Brain death occurs when there is no longer a response to stimuli from the patient and there is no measurable brain activity. The body can still survive with medical assistance, but the patient remains in a vegetative state.

Currently, there is no way to treat brain death.

How is Hypoxia Diagnosed?

A doctor can diagnose cerebral hypoxia by examining your symptoms in relation to recent activities along with a medical history. Also, your doctor will conduct a physical exam and tests. The tests may include:

  • Blood tests to determine the amount of oxygen in your blood

  • An MRI scan for detailed images of your brain

  • A CT scan for a 3D graphic of your head

  • An echocardiogram for a detailed image of your heart

  • An electrocardiogram to measure your heart’s electrical activity

  • An electroencephalogram to measure the electrical activity of your brain

How is Brain Hypoxia Treated?

Cerebral hypoxia requires immediate attention to restore the supply of oxygen to the brain.

The course of treatment depends on the cause and severity of your condition. For example, a mild case caused by mountain climbing could be remedied by immediately returning to a lower altitude.

In more severe cases, when the brain has been deprived of oxygen for a long period of time and more damage has been done, you will most likely require life-saving medical emergency care. This can include a ventilator that will temporarily take over the breathing process for you.

Your heart may need support as well, as its primary function is to distribute oxygenated blood throughout the body. For this, you might require blood transfusions or other fluids through an intravenous tube. Also, you may require medication for blood pressure issues or to maintain a steady heart rate.

Seizure-curbing medicines or anesthetics may also be necessary for the patient's treatment.

Ongoing Treatment

The severity of the oxygen deprivation that the patient has experienced will determine their ongoing treatment for brain hypoxia.

There is no guaranteed treatment plan across the board. It is difficult for doctors to determine how well or how quickly a patient will recover, but some factors can help predict the outcome. These factors include:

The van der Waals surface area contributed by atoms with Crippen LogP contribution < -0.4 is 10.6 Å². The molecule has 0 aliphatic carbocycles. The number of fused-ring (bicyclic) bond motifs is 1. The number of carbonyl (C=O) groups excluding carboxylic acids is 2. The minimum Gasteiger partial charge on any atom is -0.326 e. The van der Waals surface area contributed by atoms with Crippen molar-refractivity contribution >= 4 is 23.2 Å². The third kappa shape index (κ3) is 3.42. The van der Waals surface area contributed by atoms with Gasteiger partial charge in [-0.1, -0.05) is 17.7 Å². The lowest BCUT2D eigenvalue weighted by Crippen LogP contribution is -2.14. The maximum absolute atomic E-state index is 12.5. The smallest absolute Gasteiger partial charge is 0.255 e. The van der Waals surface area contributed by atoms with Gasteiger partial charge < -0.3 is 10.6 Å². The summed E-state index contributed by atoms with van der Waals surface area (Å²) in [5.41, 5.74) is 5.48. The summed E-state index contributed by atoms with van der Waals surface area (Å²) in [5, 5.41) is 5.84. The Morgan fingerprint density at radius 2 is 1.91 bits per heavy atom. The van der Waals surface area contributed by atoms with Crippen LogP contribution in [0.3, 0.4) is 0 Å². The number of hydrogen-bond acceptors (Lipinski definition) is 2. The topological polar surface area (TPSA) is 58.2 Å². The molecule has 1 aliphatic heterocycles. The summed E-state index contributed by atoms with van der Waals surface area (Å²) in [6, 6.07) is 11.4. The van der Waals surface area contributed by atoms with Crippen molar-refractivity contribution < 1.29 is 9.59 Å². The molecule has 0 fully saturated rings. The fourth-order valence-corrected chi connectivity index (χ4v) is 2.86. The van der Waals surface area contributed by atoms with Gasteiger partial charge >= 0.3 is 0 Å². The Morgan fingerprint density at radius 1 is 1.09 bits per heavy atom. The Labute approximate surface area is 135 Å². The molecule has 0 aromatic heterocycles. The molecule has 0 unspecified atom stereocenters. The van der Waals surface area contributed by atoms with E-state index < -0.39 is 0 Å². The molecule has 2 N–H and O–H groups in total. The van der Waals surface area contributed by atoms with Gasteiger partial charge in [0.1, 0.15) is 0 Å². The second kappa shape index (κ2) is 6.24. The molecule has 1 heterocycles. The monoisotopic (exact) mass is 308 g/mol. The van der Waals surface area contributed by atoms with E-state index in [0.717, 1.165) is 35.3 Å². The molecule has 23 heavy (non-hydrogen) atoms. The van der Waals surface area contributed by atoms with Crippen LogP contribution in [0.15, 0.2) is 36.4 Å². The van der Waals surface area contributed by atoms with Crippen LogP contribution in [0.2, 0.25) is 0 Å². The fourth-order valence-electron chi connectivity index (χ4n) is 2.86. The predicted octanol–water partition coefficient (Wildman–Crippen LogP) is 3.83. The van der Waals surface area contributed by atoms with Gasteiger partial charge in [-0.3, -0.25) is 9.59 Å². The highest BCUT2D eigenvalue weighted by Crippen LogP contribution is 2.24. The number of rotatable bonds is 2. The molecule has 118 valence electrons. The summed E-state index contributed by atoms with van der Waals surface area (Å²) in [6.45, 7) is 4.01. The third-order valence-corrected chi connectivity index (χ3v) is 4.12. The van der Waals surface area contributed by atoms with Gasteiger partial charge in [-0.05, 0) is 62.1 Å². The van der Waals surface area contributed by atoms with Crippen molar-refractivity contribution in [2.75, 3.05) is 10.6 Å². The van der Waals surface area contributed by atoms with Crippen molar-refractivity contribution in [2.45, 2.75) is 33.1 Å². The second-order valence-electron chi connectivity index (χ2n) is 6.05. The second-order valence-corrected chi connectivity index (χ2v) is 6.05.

Length of Hypoxia

The longer a person remains unconscious or in a coma, the poorer the outcome.

Eye Movement

If the pupils of both eyes are fixed or dilated, it suggests severe damage to the brain stem which results in a less favourable outcome.

Age

Patients younger than 25 years of age have a better chance of recovery than older patients.

Diagnostic Tests

The results from the tests your doctor administers can give great insight into the patient's recovery outcome.

Recovery Challenges

During recovery from brain hypoxia, patients may experience several neurological or psychological challenges during therapy. They can include:

  • Amnesia

  • Mood changes

  • Insomnia

  • Seizures

  • Memory loss

  • Personality changes

  • Hallucinations

  • Muscle spasms or twitches

  • Vision problems

These symptoms may last for some time, but often resolve. Your doctors and therapists will discuss with you or your loved one the practical recovery plan specific to you. 

It's important to get back on your feet as soon as possible, so look into a healthy plan and proper neuronutrition program to help get you there.

Seek Care Now

Brain hypoxia is a scary prognosis, but it isn't always the end of the world.

Recovery is a long and arduous journey, but you don't have to go it alone. I’m here to help you along your journey.

Contact me now to see how, as an Amen Clinic Certified Brain Health Coach, I can help. 

As always, I welcome your thoughts and value your feedback. Let me know what you think by dropping me a line or commenting below.